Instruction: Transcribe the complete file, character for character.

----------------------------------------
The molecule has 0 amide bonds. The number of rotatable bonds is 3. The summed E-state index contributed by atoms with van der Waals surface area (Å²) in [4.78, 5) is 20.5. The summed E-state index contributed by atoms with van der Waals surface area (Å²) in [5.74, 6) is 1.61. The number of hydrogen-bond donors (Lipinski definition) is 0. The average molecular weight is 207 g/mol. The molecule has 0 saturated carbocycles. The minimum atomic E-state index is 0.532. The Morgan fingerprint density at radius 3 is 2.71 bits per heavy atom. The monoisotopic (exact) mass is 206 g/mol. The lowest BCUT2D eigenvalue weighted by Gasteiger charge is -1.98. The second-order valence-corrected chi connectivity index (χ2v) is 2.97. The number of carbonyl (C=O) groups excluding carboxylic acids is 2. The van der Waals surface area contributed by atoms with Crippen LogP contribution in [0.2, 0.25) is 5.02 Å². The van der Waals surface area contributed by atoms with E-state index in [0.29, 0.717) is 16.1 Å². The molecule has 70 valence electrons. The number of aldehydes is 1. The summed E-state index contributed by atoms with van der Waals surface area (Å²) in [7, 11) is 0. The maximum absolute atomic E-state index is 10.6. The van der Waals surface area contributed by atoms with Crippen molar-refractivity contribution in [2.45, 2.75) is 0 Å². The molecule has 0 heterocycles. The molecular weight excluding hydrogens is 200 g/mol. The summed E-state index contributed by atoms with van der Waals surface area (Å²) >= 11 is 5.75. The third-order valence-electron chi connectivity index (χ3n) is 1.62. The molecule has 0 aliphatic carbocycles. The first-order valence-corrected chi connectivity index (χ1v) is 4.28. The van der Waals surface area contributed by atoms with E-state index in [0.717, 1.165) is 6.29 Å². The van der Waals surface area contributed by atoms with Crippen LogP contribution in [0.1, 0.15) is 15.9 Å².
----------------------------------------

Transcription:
The molecule has 0 amide bonds. The number of rotatable bonds is 3. The summed E-state index contributed by atoms with van der Waals surface area (Å²) in [4.78, 5) is 20.5. The summed E-state index contributed by atoms with van der Waals surface area (Å²) in [5.74, 6) is 1.61. The number of hydrogen-bond donors (Lipinski definition) is 0. The average molecular weight is 207 g/mol. The molecule has 0 saturated carbocycles. The minimum atomic E-state index is 0.532. The Morgan fingerprint density at radius 3 is 2.71 bits per heavy atom. The monoisotopic (exact) mass is 206 g/mol. The lowest BCUT2D eigenvalue weighted by Gasteiger charge is -1.98. The second-order valence-corrected chi connectivity index (χ2v) is 2.97. The number of carbonyl (C=O) groups excluding carboxylic acids is 2. The van der Waals surface area contributed by atoms with Crippen LogP contribution in [0.2, 0.25) is 5.02 Å². The van der Waals surface area contributed by atoms with E-state index in [0.29, 0.717) is 16.1 Å². The molecule has 70 valence electrons. The number of aldehydes is 1. The summed E-state index contributed by atoms with van der Waals surface area (Å²) in [7, 11) is 0. The maximum absolute atomic E-state index is 10.6. The van der Waals surface area contributed by atoms with Crippen molar-refractivity contribution in [2.45, 2.75) is 0 Å². The molecule has 0 heterocycles. The molecular weight excluding hydrogens is 200 g/mol. The summed E-state index contributed by atoms with van der Waals surface area (Å²) >= 11 is 5.75. The third-order valence-electron chi connectivity index (χ3n) is 1.62. The molecule has 0 aliphatic carbocycles. The first-order valence-corrected chi connectivity index (χ1v) is 4.28. The van der Waals surface area contributed by atoms with E-state index in [0.717, 1.165) is 6.29 Å². The van der Waals surface area contributed by atoms with Crippen LogP contribution in [0.1, 0.15) is 15.9 Å².